Ozone Rule Would Kill 7.3 Million Jobs, Raise Costs
Reports indicate that the Obama administration will soon finalize a new job-killing environmental regulation. Earlier this year, just two years after a significant adjustment to the ground-level ozone standard, the Environmental Protection Agency (EPA) proposed lowering the limit from the current 75 parts per billion standard to 60 ppb. The EPA’s own statistics show that 650 of the 675 currently monitored counties across the U.S. would violate the proposed standard—triggering new mandates, new costs, new permitting requirements, and financial penalties for operations in those areas.
A bipartisan Congressional letter signed by three Democrat senators declared the proposed rule as being both unnecessary and scientifically unfounded. The senators rightly note that the EPA “typically reviews current NAAQS [ozone standards] every five years under a detailed Clean Air Act process—and has often taken much longer than five years to complete this review. However, the Agency has proposed to significantly tighten the standards that were adopted less than two years ago, with no new data prompting EPA’s reconsideration.”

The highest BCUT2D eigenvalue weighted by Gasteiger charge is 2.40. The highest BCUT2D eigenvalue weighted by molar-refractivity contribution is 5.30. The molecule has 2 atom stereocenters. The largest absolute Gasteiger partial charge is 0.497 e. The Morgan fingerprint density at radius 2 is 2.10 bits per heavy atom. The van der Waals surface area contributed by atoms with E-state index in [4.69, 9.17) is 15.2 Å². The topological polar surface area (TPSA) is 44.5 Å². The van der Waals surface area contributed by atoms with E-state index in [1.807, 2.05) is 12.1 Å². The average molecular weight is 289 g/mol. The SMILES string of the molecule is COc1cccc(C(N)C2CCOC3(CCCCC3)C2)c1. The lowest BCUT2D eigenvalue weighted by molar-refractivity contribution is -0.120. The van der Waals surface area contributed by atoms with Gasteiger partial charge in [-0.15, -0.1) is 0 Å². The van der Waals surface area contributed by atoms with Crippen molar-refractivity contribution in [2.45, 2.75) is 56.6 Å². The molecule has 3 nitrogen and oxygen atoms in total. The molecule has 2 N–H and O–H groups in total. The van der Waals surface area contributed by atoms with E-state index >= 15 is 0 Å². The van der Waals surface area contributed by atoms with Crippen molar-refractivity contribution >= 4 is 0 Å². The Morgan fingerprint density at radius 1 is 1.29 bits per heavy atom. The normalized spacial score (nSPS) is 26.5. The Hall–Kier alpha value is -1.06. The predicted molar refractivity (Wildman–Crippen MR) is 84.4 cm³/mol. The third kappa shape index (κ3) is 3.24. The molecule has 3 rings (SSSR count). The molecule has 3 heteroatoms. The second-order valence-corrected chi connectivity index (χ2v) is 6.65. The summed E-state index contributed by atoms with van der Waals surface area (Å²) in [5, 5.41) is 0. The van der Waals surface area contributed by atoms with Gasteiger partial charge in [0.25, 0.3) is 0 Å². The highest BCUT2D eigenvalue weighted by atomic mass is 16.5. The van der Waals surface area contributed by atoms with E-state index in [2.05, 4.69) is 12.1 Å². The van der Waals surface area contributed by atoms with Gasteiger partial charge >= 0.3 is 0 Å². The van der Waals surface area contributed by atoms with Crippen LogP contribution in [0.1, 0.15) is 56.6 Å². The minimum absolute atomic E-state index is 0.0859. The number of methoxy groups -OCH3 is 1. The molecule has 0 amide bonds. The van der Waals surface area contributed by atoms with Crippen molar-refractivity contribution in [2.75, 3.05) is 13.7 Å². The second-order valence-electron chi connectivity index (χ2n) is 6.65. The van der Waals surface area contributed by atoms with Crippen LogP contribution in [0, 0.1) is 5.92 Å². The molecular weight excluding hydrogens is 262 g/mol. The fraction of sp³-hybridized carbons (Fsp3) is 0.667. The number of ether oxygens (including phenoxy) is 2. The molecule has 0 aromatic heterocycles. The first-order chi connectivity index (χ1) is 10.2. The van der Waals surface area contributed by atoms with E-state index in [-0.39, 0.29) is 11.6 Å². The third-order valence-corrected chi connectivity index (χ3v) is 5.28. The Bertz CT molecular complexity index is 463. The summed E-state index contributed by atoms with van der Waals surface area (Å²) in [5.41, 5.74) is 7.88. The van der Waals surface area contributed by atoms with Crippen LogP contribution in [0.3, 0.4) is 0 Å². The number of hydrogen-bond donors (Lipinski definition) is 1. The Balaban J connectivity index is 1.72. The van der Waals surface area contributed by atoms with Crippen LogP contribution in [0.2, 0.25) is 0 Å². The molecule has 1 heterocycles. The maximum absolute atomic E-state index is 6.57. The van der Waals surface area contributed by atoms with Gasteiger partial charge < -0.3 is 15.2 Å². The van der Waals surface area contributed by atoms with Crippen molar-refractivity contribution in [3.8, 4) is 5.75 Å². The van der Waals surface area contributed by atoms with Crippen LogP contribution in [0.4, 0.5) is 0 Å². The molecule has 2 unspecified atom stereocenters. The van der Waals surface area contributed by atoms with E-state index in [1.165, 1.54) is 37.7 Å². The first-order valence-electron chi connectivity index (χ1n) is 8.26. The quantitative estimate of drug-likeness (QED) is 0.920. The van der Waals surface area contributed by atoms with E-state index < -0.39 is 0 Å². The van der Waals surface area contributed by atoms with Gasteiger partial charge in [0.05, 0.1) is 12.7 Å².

The economic impact of such an arbitrary federal rule would be dramatic and amount to a backdoor national energy tax promulgated by the EPA. According to a National Association of Manufacturers study conducted by economist Donald Norman, the proposed 60 ppb ozone standard would have the following effects:
-- $1 trillion in annual compliance costs;
-- Gross Domestic Product would be reduced by $677 billion in 2020; and
-- 7.3 million total U.S. job losses would result.
Job loss would be highest in states with significant manufacturing and refining activity. Some of those states are listed below:
State Jobs Lost
Texas 1.7 million
The EPA’s proposed ozone rule would discourage new businesses from locating to many areas of the U.S. and would restrict the growth of existing businesses. The Obama administration’s proposed backdoor national energy would kill jobs and raise costs at a time when the U.S. economy can least afford it—and it ought to be opposed.